Despite recession, young entrepreneur is off and running

March 08, 2009|By JEAN MARBELLA

Like any small-business owner, Keenen Geter faces the slings and arrows of the recession. His clients are no different from anyone else's these days, just as reluctant to part with cash, just as ready to ask for a better price. But then, he has always had to be flexible on his rates for some clients.

"I definitely get a discount," Francine Johnson told him. "I'm the one who bought you that laptop."

Johnson is not just a client of Geter's Web Design. She is the mother of its owner.

Geter won't say exactly how much the mom discount is - it's not, perhaps, something you'd want your full-rate paying customers to know - but given that until recently she used to have to drive him to meet some of his customers, presumably he made it worth her while.

At 17, Geter has been driving less time than he has run his Web site design and maintenance business, which is about two years old now. He recently won a citywide competition run by the National Foundation for Teaching Entrepreneurship, a group that offers youngsters classes and partnership opportunities that help them develop business skills. He won $1,000 for his business plan and was part of a group of Baltimore students chosen by NFTE to travel to Manhattan last month to visit Sean Combs' music and clothing businesses.

In true businessman fashion, Geter was less impressed by the celebrity aspect - "I'm not that into his music" - and wasn't even particularly disappointed that Diddy himself didn't meet with the group as he has with previous Baltimore NFTE visitors. Instead, Geter was more interested in seeing how someone who started as a rapper and music producer has developed into the head of a multifaceted empire that includes a music label, a clothing line and other business ventures.

"It showed how he was able to start these as small businesses and now they're growing," Geter said.

Tricia Granata Eisner, the executive director of NFTE Baltimore, said that recessionary times and high unemployment are making entrepreneurship more important than ever. "We're saying, make your own job," she said.

It's a message Geter, who lives in the Park Heights area, has embraced - for quite some time. The serious, bespectacled young man actually started his first business in middle school when he joined an NFTE after-school program. He started out selling healthy snacks to his classmates - it wasn't his business genius to hit on a niche market; his principal wouldn't allow junk food sales - through which he learned the principle of buying low and re-selling higher.

He went on to Baltimore Polytechnic Institute, thinking he'd become an engineer, but when NFTE began offering an entrepreneur class there as an elective a couple of years ago, it reminded him of how much he liked being a (very) small businessman.

"I felt like it was something I could do, and it really stuck with me," he said.

He took the class and was back in business. He was already casually designing Web sites for people he knew from church or through family, and the course helped him develop it more as a business, with three service levels (gold, silver and bronze) and matching rates. Silver apparently is the most popular, at $280, which gets you 10 to 20 pages, a year of editing and other services.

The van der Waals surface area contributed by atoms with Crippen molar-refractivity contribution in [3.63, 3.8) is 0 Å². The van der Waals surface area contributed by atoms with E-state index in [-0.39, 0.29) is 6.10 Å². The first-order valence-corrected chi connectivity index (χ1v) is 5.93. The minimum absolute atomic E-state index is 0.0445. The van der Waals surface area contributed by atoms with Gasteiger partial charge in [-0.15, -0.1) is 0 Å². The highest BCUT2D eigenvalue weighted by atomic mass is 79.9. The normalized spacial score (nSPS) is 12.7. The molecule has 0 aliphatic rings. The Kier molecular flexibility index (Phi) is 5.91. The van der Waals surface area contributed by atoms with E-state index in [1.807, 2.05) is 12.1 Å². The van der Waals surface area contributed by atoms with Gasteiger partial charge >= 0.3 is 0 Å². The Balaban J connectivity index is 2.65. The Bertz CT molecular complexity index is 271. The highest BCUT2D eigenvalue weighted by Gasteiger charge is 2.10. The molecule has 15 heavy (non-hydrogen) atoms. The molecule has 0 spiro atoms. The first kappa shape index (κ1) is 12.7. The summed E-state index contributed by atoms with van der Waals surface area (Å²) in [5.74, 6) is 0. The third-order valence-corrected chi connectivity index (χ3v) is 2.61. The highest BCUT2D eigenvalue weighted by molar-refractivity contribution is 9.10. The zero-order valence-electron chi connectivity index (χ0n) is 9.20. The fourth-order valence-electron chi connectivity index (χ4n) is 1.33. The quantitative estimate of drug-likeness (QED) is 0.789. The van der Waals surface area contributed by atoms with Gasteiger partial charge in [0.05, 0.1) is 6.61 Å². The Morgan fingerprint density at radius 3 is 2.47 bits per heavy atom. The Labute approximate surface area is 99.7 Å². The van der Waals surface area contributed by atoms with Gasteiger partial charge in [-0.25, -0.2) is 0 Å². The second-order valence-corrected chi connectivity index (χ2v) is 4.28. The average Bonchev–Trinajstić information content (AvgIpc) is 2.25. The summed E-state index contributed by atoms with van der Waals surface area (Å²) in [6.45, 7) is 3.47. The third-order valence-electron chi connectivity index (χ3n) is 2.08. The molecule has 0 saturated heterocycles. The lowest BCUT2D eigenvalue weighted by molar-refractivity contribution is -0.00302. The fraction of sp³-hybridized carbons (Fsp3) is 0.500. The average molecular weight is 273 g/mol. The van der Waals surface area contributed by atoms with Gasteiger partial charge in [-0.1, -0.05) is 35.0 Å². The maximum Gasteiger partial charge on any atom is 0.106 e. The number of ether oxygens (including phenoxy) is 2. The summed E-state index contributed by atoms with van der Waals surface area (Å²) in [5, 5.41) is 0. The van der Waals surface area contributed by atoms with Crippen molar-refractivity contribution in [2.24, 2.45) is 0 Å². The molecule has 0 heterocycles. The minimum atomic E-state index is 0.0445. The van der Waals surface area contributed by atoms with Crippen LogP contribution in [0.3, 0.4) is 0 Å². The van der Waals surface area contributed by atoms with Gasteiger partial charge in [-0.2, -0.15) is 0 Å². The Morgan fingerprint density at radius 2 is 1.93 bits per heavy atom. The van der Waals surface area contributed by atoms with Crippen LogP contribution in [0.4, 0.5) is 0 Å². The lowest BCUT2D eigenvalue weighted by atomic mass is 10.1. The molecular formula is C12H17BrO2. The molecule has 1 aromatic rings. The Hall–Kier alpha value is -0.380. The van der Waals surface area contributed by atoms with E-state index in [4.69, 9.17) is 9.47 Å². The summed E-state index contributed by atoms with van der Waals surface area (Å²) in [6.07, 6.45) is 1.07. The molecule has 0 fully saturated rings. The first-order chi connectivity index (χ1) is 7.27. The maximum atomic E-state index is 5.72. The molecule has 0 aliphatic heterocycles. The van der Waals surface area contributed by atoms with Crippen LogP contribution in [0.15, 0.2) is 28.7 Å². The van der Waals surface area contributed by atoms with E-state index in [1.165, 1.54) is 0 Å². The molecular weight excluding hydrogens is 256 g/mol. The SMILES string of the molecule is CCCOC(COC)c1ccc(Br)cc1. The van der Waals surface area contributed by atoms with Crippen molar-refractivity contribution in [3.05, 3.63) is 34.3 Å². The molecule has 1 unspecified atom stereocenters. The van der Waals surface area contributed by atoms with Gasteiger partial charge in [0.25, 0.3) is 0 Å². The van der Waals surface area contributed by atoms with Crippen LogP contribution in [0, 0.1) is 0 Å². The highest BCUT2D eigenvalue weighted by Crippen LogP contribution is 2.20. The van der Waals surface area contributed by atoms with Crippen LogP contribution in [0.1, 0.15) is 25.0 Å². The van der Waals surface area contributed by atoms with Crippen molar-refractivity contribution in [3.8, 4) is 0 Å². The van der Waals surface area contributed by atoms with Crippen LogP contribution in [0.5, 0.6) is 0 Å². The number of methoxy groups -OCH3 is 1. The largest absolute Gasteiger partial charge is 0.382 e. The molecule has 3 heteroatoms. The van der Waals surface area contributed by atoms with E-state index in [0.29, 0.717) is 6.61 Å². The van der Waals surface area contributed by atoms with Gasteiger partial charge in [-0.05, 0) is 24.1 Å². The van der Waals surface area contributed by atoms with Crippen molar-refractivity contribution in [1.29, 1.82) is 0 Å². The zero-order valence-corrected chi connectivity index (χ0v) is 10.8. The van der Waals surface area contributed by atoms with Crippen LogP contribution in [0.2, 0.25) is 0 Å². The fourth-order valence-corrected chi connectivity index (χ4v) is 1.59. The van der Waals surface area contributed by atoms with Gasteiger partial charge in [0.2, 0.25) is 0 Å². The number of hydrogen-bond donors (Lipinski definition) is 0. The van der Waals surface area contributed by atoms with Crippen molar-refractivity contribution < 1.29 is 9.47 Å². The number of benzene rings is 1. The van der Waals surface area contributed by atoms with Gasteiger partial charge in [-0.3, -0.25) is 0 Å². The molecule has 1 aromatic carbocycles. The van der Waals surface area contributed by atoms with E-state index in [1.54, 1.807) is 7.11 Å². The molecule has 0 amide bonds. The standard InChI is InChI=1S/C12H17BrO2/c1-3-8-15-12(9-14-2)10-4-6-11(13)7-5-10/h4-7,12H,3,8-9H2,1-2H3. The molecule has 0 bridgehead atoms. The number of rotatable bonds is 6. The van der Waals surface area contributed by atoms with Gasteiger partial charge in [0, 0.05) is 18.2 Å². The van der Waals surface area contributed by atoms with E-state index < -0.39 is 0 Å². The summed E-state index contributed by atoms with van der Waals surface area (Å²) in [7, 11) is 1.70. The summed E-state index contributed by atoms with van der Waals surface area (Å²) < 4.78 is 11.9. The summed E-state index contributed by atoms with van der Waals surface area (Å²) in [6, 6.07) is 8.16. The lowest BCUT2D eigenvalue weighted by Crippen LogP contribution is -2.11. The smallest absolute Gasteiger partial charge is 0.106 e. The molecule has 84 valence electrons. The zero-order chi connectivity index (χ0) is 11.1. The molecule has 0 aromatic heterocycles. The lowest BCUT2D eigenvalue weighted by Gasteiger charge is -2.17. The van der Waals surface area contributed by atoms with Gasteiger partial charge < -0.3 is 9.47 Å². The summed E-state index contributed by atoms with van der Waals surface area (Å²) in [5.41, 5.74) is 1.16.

Although he has been offering design services for a couple of years, it's obviously a start-up - one that's run by someone whose first priority is school, and a challenging one at that. For one thing, he didn't have his own Web site that potential customers could check out, which seems like quite the glaring omission for someone in, uh, the Web site business. Geter is a bit abashed about that, but he says he is working to get one up, maybe as early as today.

If he has dreams of his own diversified empire, he seems on his way - he has what he considers a smaller side business, creating personalized videos that people show at weddings or birthday and graduation parties.

Despite being in the tech field, his modus operandi is quite traditional - he hits up family and friends and relies on word of mouth. He's currently working on a new Web site for a previous client, an insurance agent, and a chat site that a counselor wants him to set up for her. Then there's the frequent updating of the Web site of his mother, a federal employee who also has a side business organizing trips, such as one to the Hampton Jazz Festival in Virginia in June.

Geter hopes to have more time to work on his business this summer, after he graduates from Poly and before he starts college. He's not sure where he's going yet - he's trying to arrange for financial aid and perhaps an NFTE scholarship - but has been admitted to Morgan State and other universities.

His recession plan is to focus on businesses that are in a better position than others to ride out a downturn.

"If you own a barbershop, regardless of a recession, I still will need to get my hair cut," he said. "On the other hand, if you're a cafe and you sell $5 coffee ... "

Which is why, next time he gets a haircut, his barber will be treated to a sales pitch for how a Web site could help his business.

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